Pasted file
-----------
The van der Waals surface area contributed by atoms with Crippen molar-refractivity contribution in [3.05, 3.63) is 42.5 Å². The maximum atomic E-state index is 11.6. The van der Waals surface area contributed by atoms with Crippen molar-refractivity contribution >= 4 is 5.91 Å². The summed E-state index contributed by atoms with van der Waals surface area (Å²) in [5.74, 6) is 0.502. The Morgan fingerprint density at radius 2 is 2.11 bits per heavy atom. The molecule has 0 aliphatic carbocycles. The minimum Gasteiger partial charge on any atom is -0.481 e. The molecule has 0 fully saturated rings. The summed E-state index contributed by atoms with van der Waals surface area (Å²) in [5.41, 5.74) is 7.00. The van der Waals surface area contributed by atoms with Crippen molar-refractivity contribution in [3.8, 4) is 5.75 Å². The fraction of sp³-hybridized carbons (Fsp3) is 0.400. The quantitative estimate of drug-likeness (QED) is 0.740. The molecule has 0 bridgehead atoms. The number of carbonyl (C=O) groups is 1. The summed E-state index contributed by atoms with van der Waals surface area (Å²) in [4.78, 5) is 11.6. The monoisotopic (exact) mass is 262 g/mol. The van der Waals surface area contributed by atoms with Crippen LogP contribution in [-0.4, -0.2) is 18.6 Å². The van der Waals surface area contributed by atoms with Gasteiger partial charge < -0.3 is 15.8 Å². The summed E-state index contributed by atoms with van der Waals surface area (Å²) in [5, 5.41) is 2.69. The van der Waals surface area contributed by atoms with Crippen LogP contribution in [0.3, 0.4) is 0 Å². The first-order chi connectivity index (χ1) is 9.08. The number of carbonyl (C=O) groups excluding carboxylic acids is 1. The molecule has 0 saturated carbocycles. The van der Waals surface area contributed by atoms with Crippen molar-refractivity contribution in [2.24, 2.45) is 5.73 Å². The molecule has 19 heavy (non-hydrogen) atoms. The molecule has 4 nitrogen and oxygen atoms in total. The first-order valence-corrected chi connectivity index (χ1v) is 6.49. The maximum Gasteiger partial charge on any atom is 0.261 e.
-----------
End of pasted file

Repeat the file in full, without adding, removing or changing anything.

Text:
The van der Waals surface area contributed by atoms with Crippen molar-refractivity contribution in [3.05, 3.63) is 42.5 Å². The maximum atomic E-state index is 11.6. The van der Waals surface area contributed by atoms with Crippen molar-refractivity contribution >= 4 is 5.91 Å². The summed E-state index contributed by atoms with van der Waals surface area (Å²) in [5.74, 6) is 0.502. The Morgan fingerprint density at radius 2 is 2.11 bits per heavy atom. The molecule has 0 aliphatic carbocycles. The minimum Gasteiger partial charge on any atom is -0.481 e. The molecule has 0 fully saturated rings. The summed E-state index contributed by atoms with van der Waals surface area (Å²) in [5.41, 5.74) is 7.00. The van der Waals surface area contributed by atoms with Crippen molar-refractivity contribution in [3.8, 4) is 5.75 Å². The fraction of sp³-hybridized carbons (Fsp3) is 0.400. The quantitative estimate of drug-likeness (QED) is 0.740. The molecule has 0 bridgehead atoms. The number of carbonyl (C=O) groups is 1. The summed E-state index contributed by atoms with van der Waals surface area (Å²) in [4.78, 5) is 11.6. The monoisotopic (exact) mass is 262 g/mol. The van der Waals surface area contributed by atoms with Crippen LogP contribution in [-0.4, -0.2) is 18.6 Å². The van der Waals surface area contributed by atoms with Gasteiger partial charge < -0.3 is 15.8 Å². The summed E-state index contributed by atoms with van der Waals surface area (Å²) in [5, 5.41) is 2.69. The van der Waals surface area contributed by atoms with Crippen LogP contribution in [0.3, 0.4) is 0 Å². The first-order chi connectivity index (χ1) is 9.08. The number of carbonyl (C=O) groups excluding carboxylic acids is 1. The molecule has 0 saturated carbocycles. The van der Waals surface area contributed by atoms with Crippen molar-refractivity contribution in [2.24, 2.45) is 5.73 Å². The molecule has 19 heavy (non-hydrogen) atoms. The molecule has 4 nitrogen and oxygen atoms in total. The first-order valence-corrected chi connectivity index (χ1v) is 6.49. The maximum Gasteiger partial charge on any atom is 0.261 e.